Women who use an antidepressant to help manage hot flashes generally take a lower dose than people who use the medication to treat depression. Side effects depend on the type of antidepressant you take and can include dizziness, headache, nausea, jitteriness, or drowsiness. As with any medication, talk with your doctor about whether this is the right medication for you and how you can manage any possible side effects.
Medications: Treating Hot Flashes and Night Sweats with Hormones
Some women may choose to take hormones to treat their hot flashes. A hormone is a chemical substance made by an organ like the thyroid gland or ovary. During the menopausal transition, the ovaries begin to work less and less well, and the production of hormones like estrogen and progesterone declines over time. It is believed that such changes cause hot flashes and other menopausal symptoms.
Hormone therapy steadies the levels of estrogen and progesterone in the body. It is a very effective treatment for hot flashes in women who are able to use it. There are risks associated with taking hormones, including increased risk of heart attack, stroke, blood clots, breast cancer, gallbladder disease, and dementia. The risks vary by a woman's age and whether she has had a hysterectomy. Women are encouraged to discuss the risks with their healthcare provider.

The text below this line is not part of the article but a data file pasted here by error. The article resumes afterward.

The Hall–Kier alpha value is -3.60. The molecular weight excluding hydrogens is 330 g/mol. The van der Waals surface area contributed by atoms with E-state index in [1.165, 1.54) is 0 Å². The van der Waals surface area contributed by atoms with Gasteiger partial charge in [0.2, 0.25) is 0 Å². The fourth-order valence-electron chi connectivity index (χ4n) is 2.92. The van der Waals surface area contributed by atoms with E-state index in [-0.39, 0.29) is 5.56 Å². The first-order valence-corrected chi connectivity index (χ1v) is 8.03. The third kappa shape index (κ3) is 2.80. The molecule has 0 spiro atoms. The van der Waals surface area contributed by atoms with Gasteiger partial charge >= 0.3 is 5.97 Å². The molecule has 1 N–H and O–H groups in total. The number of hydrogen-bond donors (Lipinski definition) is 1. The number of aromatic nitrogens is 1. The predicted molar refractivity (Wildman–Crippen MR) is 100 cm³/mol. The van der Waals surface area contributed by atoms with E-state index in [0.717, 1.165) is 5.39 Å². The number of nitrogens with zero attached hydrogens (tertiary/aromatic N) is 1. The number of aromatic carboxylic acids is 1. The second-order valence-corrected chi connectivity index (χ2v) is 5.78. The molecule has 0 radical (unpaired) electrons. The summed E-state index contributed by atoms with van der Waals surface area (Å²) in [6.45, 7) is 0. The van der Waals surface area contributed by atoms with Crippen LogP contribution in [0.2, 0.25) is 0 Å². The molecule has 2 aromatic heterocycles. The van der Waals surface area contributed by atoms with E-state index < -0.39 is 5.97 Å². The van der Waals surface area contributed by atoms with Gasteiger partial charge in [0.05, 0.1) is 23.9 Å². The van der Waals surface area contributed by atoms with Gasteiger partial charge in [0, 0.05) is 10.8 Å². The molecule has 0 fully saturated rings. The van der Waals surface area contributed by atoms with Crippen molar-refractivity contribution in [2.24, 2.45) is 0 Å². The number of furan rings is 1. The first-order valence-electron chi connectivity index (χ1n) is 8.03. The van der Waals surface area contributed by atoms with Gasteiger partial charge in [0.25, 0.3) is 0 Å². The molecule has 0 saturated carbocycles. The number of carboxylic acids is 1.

Women who still have a uterus should take estrogen combined with progesterone or another therapy to protect the uterus. Progesterone is added to estrogen to protect the uterus against cancer, but it also seems to increase the risk of blood clots and stroke. Hormones should be used at the lowest dose that is effective for the shortest period of time possible. (See What Are the Risks of Using Hormones for Hot Flashes?)
Some women should not use hormones for their hot flashes. You should not take hormones for menopausal symptoms if:
- You have had certain kinds of cancers, like breast cancer or uterine cancer
- You have had a stroke or heart attack, or you have a strong family history of stroke or heart disease
- You have had blood clots
- You have had problems with vaginal bleeding or have a bleeding disorder
- You have liver disease
- You think you are pregnant or may become pregnant
- You have had allergic reactions to hormone medications
Talk with your doctor to find out if taking hormones to treat your symptoms is right for you.
Should I Take Hormones for My Hot Flashes?